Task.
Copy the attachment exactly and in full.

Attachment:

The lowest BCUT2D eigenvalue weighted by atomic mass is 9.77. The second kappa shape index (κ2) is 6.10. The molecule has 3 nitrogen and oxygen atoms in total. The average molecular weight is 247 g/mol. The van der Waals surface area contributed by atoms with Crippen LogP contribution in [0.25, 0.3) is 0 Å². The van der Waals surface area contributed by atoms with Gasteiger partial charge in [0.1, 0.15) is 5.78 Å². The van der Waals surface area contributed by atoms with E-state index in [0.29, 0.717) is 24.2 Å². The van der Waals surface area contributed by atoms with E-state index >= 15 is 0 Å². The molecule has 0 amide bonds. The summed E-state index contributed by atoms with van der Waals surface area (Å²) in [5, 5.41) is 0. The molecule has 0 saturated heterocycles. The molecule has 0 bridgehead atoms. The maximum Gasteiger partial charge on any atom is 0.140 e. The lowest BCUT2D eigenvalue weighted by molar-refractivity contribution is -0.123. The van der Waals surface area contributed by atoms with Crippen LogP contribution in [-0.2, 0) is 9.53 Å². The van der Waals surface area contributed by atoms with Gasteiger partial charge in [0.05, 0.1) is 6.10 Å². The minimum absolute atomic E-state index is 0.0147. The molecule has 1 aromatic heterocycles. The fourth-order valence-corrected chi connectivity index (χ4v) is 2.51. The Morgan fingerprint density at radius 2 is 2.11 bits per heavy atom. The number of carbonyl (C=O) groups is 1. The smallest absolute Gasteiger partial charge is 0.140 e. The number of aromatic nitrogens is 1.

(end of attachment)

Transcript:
The lowest BCUT2D eigenvalue weighted by atomic mass is 9.77. The second kappa shape index (κ2) is 6.10. The molecule has 3 nitrogen and oxygen atoms in total. The average molecular weight is 247 g/mol. The van der Waals surface area contributed by atoms with Crippen LogP contribution in [0.25, 0.3) is 0 Å². The van der Waals surface area contributed by atoms with Gasteiger partial charge in [0.1, 0.15) is 5.78 Å². The van der Waals surface area contributed by atoms with E-state index in [0.29, 0.717) is 24.2 Å². The van der Waals surface area contributed by atoms with E-state index >= 15 is 0 Å². The molecule has 0 amide bonds. The summed E-state index contributed by atoms with van der Waals surface area (Å²) in [5, 5.41) is 0. The molecule has 0 saturated heterocycles. The molecule has 0 bridgehead atoms. The maximum Gasteiger partial charge on any atom is 0.140 e. The lowest BCUT2D eigenvalue weighted by molar-refractivity contribution is -0.123. The van der Waals surface area contributed by atoms with Crippen LogP contribution in [-0.2, 0) is 9.53 Å². The van der Waals surface area contributed by atoms with Gasteiger partial charge in [0.05, 0.1) is 6.10 Å². The minimum absolute atomic E-state index is 0.0147. The molecule has 1 aromatic heterocycles. The fourth-order valence-corrected chi connectivity index (χ4v) is 2.51. The Morgan fingerprint density at radius 2 is 2.11 bits per heavy atom. The number of carbonyl (C=O) groups is 1. The smallest absolute Gasteiger partial charge is 0.140 e. The number of aromatic nitrogens is 1.